23 Pioneer Regt RLC on Sky News

Discussion in 'RLC' started by BaggyInBlack, Sep 6, 2007.

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  1. 23 Pioneer Regt gets a mention on the following news clip from Sky News. Keep yer heads down out there lads.


    Pounding the 10 Dollar Taliban
    By Alex Crawford
    Helmand, Afghanistan
    Updated: 05:36, Thursday September 06, 2007

    British troops have been pounding Taliban positions in the Upper Gareshk Valley in southern Afghanistan in an attempt to hold the front line.

    Sky's Alex Crawford in HelmandA small outpost of hope is in the firing line but despite almost daily attacks the soldiers of Alpha X-Ray patrol base are holding out.

    A cardboard sign with "Welcome To The Frontline" greets you when you arrive at the camp. Underneath are the words "Caravan - 200 Metres".

    And this must be the closest camp to the Taliban fighting position.

    The troops of 2nd Battalion The Mercian Regiment and 23 Pioneer Regiment, who are attached, have been holding out here for four months now, and it's survival of the fittest.

    This is where sleep is short and you can see the enemy almost daily.

    Days are spent patrolling and reassuring the villagers of Rahim Kalay, which used to be a Taliban stronghold until British troops took control in June.

    Three soldiers died in the battle to secure the area, and four months on their fellow soldiers are still fighting to keep the Taliban out.

    Even as we arrive at the camp, we are ushered quickly inside the barbed wire and beyond the armed soldiers.

    "We have reports there are Taliban moving out there," says Lt Aaron Browne, commander fire support group 2nd Battalion The Mercian Regiment.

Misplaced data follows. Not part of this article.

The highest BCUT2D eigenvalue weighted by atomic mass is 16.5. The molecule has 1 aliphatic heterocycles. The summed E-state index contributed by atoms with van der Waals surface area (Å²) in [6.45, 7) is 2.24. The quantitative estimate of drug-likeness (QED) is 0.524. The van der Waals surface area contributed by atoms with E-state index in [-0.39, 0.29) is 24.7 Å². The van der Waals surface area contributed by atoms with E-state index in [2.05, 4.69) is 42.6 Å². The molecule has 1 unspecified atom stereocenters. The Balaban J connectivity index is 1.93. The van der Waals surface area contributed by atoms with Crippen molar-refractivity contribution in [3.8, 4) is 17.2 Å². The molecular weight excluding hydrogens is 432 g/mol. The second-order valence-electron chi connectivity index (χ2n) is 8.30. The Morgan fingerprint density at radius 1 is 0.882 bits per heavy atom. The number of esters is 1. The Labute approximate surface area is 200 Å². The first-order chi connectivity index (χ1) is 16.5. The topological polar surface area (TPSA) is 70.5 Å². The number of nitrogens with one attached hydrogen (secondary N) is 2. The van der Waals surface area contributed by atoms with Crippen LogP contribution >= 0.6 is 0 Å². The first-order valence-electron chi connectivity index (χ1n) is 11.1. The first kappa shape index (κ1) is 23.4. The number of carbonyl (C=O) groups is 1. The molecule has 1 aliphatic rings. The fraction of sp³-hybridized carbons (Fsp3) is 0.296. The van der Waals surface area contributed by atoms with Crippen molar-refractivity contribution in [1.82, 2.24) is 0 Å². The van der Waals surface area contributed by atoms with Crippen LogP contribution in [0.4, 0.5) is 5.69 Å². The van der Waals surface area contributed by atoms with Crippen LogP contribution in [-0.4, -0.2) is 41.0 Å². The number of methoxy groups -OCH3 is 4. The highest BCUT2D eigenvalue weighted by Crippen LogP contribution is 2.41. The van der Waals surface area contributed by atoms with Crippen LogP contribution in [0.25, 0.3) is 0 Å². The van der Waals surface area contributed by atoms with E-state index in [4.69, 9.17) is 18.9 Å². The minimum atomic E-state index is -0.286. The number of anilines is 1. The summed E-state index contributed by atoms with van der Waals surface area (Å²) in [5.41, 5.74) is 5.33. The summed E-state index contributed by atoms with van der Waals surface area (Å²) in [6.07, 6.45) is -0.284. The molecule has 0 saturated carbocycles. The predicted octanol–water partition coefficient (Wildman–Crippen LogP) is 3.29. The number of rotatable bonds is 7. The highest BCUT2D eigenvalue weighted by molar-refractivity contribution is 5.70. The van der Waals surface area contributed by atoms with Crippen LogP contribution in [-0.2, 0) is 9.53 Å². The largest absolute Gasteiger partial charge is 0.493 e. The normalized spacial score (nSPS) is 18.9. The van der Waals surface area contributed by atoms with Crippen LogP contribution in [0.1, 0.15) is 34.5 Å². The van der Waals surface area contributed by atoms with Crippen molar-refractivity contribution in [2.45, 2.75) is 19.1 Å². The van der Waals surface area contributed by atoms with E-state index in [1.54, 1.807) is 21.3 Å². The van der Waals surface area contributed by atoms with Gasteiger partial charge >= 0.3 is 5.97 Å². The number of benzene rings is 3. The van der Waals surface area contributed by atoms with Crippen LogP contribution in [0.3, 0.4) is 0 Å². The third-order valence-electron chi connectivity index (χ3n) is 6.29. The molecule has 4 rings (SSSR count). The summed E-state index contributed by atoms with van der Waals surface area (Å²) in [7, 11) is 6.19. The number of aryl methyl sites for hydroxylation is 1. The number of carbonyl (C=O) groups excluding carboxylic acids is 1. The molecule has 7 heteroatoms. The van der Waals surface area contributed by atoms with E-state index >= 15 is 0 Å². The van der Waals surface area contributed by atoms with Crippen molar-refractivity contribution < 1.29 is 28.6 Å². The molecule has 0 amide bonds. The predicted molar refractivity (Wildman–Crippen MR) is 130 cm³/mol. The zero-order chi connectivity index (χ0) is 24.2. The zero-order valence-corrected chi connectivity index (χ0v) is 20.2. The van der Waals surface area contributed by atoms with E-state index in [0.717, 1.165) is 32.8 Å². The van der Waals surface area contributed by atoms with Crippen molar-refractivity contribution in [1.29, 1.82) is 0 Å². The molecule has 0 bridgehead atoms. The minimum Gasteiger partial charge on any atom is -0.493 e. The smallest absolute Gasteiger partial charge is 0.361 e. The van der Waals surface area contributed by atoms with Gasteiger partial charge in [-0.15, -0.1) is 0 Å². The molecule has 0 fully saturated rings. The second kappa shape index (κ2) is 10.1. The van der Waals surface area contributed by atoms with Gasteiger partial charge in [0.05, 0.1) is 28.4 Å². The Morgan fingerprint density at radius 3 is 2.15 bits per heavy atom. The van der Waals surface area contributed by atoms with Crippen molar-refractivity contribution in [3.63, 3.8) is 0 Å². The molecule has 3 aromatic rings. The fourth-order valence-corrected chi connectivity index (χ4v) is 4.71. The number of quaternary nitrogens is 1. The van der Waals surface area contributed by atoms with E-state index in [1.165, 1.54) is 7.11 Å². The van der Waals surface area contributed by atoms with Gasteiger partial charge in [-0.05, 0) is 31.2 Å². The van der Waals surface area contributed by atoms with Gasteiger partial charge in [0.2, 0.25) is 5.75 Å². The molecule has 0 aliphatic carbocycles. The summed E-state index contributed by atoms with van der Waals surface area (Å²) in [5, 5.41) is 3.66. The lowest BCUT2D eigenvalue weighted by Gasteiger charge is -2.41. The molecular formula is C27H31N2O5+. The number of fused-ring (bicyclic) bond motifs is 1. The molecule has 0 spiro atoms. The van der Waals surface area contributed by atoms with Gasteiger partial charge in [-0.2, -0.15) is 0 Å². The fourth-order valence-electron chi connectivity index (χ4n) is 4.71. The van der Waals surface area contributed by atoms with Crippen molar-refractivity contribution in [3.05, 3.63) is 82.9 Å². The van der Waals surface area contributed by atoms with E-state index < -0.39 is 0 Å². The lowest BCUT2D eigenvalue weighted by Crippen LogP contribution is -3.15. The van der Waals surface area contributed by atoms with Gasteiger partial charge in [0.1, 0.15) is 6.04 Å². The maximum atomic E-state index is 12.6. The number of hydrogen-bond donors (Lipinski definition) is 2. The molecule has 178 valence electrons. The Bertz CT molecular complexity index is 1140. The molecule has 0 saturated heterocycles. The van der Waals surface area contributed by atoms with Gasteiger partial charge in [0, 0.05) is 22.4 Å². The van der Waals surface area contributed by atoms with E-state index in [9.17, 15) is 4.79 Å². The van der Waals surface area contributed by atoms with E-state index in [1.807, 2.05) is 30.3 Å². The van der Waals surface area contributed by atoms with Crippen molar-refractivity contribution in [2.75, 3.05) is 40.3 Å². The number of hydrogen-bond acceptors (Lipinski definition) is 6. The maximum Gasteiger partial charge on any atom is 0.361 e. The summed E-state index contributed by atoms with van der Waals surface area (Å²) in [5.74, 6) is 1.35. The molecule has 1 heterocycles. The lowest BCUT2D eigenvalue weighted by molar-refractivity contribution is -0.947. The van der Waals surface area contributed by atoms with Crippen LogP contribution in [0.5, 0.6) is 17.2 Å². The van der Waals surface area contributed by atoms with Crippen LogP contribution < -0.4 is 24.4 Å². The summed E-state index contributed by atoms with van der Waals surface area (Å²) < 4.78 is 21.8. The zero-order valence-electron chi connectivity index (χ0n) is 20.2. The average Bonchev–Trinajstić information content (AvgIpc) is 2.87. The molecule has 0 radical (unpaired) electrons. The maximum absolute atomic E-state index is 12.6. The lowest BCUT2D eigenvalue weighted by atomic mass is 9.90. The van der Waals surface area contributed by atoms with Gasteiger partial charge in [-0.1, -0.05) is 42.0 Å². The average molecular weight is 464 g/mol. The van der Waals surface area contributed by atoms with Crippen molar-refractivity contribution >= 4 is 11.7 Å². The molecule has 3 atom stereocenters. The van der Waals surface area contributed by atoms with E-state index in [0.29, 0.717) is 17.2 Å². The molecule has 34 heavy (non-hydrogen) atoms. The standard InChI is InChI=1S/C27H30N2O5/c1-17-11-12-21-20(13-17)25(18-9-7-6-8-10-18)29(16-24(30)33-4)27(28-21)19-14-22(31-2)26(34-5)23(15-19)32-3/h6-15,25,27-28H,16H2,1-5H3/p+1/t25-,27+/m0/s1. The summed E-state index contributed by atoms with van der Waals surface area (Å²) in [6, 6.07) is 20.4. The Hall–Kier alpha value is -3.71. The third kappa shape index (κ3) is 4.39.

And so begins another typical day for Alpha X-Ray. They don't sleep much here.

    Sleep is short: a soldier on night watchSeveral smoke bombs are fired to try to flush the Taliban fighters out of the compound opposite the base, just a couple of hundred metres away and used regularly by the fighters to launch attacks against the British.

    The troops can actually see them in their long-range lenses. And as soon as one fighter dies, another replaces him.

    Lt Gregg McLeod, platoon commander 23 Pioneer Regiment, which is part of Royal Logistics Corps, described them as "like a conveyor belt" of fighters.

    "The dead are just replaced. The commanders don't care. They just keep sending the 10 dollar Taliban forward as cannon fodder."

    The closest camp to the Taliban positionAnd the Taliban keep on getting hammered but keep on coming back for more.

    At dark, Alpha X-Ray quickly spot a group of fighters moving towards them. First they fire smoke bombs to scare them, even flush them out.

    When that has no effect, they fire mortars, round after round. Then the rooftop is crowded with soldiers opening fire, using rapid-fire machine guns, even rifles.

    And then air support is called in. The back-up team at FOB (Forward Operating Base) Sandford co-ordinates US F-15s to fly over and then unleash a 500lb bomb on Taliban positions.

    The troops on the rooftops whoop with relief and joy. For them it's a job well done. The trouble is they may well be doing this all over again tomorrow.
  2. Good news for the Corps, it's about time the Corps got some recongnition
  3. I second that as ex 518 SQN 23 Pioneer Regt, Go The lads
  4. I meant the Corps as a whole and not just the Chunks
  5. How come when I was in no-one liked the chunks and there was many a battle and bitching between the different RLC trades slagging off the Pioneers. It wouldnt be that you are jumping on the bandwagon just cause the RLC got mentioned???

    "I could say that if I wanted to be childish, but I am now more grown up. So I won't"
  6. ex 518 myself too. go the lads indeed. stay safe
  7. On the contrary, I just thought the Corps as a whole and not just the Pioneers
  8. Whoops
    On the contrary, I just thought the Corps as a whole and not just the Pioneers